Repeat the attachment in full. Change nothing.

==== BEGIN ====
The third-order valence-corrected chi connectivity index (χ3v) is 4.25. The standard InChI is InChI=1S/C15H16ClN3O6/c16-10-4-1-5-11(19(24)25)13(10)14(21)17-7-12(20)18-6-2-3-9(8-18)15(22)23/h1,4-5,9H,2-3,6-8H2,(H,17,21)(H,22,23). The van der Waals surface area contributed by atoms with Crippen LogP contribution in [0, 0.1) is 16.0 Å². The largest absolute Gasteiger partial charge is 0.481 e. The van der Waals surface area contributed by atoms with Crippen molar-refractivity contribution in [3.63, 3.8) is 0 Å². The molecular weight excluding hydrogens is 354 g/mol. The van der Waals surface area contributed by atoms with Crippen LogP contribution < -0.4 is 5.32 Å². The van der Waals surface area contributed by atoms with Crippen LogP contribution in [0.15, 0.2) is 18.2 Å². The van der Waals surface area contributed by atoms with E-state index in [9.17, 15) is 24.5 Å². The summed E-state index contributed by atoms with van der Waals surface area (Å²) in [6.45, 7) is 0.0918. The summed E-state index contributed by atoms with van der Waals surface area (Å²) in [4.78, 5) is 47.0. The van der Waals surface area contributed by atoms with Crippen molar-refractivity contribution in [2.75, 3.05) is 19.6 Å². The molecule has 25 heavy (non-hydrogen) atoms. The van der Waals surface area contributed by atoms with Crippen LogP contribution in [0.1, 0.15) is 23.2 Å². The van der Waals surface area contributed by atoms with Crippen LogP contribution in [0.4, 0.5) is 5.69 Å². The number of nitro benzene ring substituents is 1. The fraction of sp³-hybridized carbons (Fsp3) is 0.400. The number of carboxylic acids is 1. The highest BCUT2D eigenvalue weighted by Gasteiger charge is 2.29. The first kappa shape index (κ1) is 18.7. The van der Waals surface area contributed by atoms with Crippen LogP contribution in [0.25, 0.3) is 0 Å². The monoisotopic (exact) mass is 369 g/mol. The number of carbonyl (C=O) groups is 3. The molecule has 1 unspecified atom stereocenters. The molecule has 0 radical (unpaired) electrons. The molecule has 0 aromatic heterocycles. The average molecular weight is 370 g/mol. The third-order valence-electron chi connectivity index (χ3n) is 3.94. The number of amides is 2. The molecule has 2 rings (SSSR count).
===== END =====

The third-order valence-corrected chi connectivity index (χ3v) is 4.25. The standard InChI is InChI=1S/C15H16ClN3O6/c16-10-4-1-5-11(19(24)25)13(10)14(21)17-7-12(20)18-6-2-3-9(8-18)15(22)23/h1,4-5,9H,2-3,6-8H2,(H,17,21)(H,22,23). The van der Waals surface area contributed by atoms with Crippen LogP contribution in [0, 0.1) is 16.0 Å². The largest absolute Gasteiger partial charge is 0.481 e. The van der Waals surface area contributed by atoms with Crippen molar-refractivity contribution in [3.63, 3.8) is 0 Å². The molecular weight excluding hydrogens is 354 g/mol. The van der Waals surface area contributed by atoms with Crippen LogP contribution < -0.4 is 5.32 Å². The van der Waals surface area contributed by atoms with Crippen LogP contribution in [0.15, 0.2) is 18.2 Å². The van der Waals surface area contributed by atoms with E-state index in [9.17, 15) is 24.5 Å². The summed E-state index contributed by atoms with van der Waals surface area (Å²) in [6.45, 7) is 0.0918. The summed E-state index contributed by atoms with van der Waals surface area (Å²) in [4.78, 5) is 47.0. The van der Waals surface area contributed by atoms with Crippen molar-refractivity contribution in [2.75, 3.05) is 19.6 Å². The molecule has 25 heavy (non-hydrogen) atoms. The van der Waals surface area contributed by atoms with Crippen LogP contribution in [0.1, 0.15) is 23.2 Å². The van der Waals surface area contributed by atoms with Crippen LogP contribution in [0.4, 0.5) is 5.69 Å². The number of nitro benzene ring substituents is 1. The fraction of sp³-hybridized carbons (Fsp3) is 0.400. The number of carboxylic acids is 1. The highest BCUT2D eigenvalue weighted by Gasteiger charge is 2.29. The first kappa shape index (κ1) is 18.7. The van der Waals surface area contributed by atoms with Crippen LogP contribution in [0.25, 0.3) is 0 Å². The monoisotopic (exact) mass is 369 g/mol. The number of carbonyl (C=O) groups is 3. The molecule has 1 unspecified atom stereocenters. The molecule has 0 radical (unpaired) electrons. The molecule has 0 aromatic heterocycles. The average molecular weight is 370 g/mol. The third-order valence-electron chi connectivity index (χ3n) is 3.94. The number of amides is 2. The molecule has 2 rings (SSSR count).